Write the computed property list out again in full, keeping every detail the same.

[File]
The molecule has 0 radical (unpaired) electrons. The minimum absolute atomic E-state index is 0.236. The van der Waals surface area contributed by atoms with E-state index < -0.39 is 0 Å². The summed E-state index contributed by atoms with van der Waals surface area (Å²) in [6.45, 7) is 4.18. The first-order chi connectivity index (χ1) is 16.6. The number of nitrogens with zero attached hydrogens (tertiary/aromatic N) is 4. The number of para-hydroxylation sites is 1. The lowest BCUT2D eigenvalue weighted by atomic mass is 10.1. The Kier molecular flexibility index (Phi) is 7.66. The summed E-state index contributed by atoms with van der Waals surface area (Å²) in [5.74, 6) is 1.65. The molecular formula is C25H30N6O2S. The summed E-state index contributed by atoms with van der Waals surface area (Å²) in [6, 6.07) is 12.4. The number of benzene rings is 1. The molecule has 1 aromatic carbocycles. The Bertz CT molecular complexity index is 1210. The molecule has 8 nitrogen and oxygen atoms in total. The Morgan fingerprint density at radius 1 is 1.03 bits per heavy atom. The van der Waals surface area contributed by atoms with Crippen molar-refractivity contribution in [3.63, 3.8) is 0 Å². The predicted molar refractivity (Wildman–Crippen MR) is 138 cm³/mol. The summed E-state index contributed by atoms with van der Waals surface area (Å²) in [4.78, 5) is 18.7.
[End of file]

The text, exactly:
The molecule has 0 radical (unpaired) electrons. The minimum absolute atomic E-state index is 0.236. The van der Waals surface area contributed by atoms with E-state index < -0.39 is 0 Å². The summed E-state index contributed by atoms with van der Waals surface area (Å²) in [6.45, 7) is 4.18. The first-order chi connectivity index (χ1) is 16.6. The number of nitrogens with zero attached hydrogens (tertiary/aromatic N) is 4. The number of para-hydroxylation sites is 1. The lowest BCUT2D eigenvalue weighted by atomic mass is 10.1. The Kier molecular flexibility index (Phi) is 7.66. The summed E-state index contributed by atoms with van der Waals surface area (Å²) in [5.74, 6) is 1.65. The molecular formula is C25H30N6O2S. The summed E-state index contributed by atoms with van der Waals surface area (Å²) in [6, 6.07) is 12.4. The number of benzene rings is 1. The molecule has 1 aromatic carbocycles. The Bertz CT molecular complexity index is 1210. The molecule has 8 nitrogen and oxygen atoms in total. The Morgan fingerprint density at radius 1 is 1.03 bits per heavy atom. The van der Waals surface area contributed by atoms with Crippen molar-refractivity contribution in [3.63, 3.8) is 0 Å². The predicted molar refractivity (Wildman–Crippen MR) is 138 cm³/mol. The summed E-state index contributed by atoms with van der Waals surface area (Å²) in [4.78, 5) is 18.7.